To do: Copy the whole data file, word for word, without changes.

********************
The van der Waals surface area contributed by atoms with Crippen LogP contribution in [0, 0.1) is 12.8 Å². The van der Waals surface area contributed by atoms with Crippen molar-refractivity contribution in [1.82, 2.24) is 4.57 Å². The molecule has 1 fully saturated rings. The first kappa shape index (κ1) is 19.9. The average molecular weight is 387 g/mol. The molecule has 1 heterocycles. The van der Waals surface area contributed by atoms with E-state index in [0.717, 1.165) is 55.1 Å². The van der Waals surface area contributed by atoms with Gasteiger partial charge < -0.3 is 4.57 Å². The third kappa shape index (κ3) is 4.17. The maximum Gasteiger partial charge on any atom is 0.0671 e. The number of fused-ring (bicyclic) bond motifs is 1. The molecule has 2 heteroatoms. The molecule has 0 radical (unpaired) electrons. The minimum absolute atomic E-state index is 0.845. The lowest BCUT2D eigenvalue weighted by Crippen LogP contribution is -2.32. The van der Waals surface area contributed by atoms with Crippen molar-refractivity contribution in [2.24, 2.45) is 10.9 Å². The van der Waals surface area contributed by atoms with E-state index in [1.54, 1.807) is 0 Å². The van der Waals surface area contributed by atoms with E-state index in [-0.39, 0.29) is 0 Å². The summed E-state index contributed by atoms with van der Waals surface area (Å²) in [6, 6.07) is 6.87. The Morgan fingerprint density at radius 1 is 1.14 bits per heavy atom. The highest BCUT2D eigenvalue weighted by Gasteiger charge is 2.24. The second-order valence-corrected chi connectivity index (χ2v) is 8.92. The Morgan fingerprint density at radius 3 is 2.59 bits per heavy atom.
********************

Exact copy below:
The van der Waals surface area contributed by atoms with Crippen LogP contribution in [0, 0.1) is 12.8 Å². The van der Waals surface area contributed by atoms with Crippen molar-refractivity contribution in [1.82, 2.24) is 4.57 Å². The molecule has 1 fully saturated rings. The first kappa shape index (κ1) is 19.9. The average molecular weight is 387 g/mol. The molecule has 1 heterocycles. The van der Waals surface area contributed by atoms with E-state index in [0.717, 1.165) is 55.1 Å². The van der Waals surface area contributed by atoms with Gasteiger partial charge < -0.3 is 4.57 Å². The third kappa shape index (κ3) is 4.17. The maximum Gasteiger partial charge on any atom is 0.0671 e. The number of fused-ring (bicyclic) bond motifs is 1. The molecule has 2 heteroatoms. The molecule has 0 radical (unpaired) electrons. The minimum absolute atomic E-state index is 0.845. The lowest BCUT2D eigenvalue weighted by Crippen LogP contribution is -2.32. The van der Waals surface area contributed by atoms with Crippen molar-refractivity contribution in [2.24, 2.45) is 10.9 Å². The van der Waals surface area contributed by atoms with E-state index in [1.54, 1.807) is 0 Å². The van der Waals surface area contributed by atoms with E-state index in [-0.39, 0.29) is 0 Å². The summed E-state index contributed by atoms with van der Waals surface area (Å²) in [6, 6.07) is 6.87. The Morgan fingerprint density at radius 1 is 1.14 bits per heavy atom. The highest BCUT2D eigenvalue weighted by Gasteiger charge is 2.24. The second-order valence-corrected chi connectivity index (χ2v) is 8.92. The Morgan fingerprint density at radius 3 is 2.59 bits per heavy atom.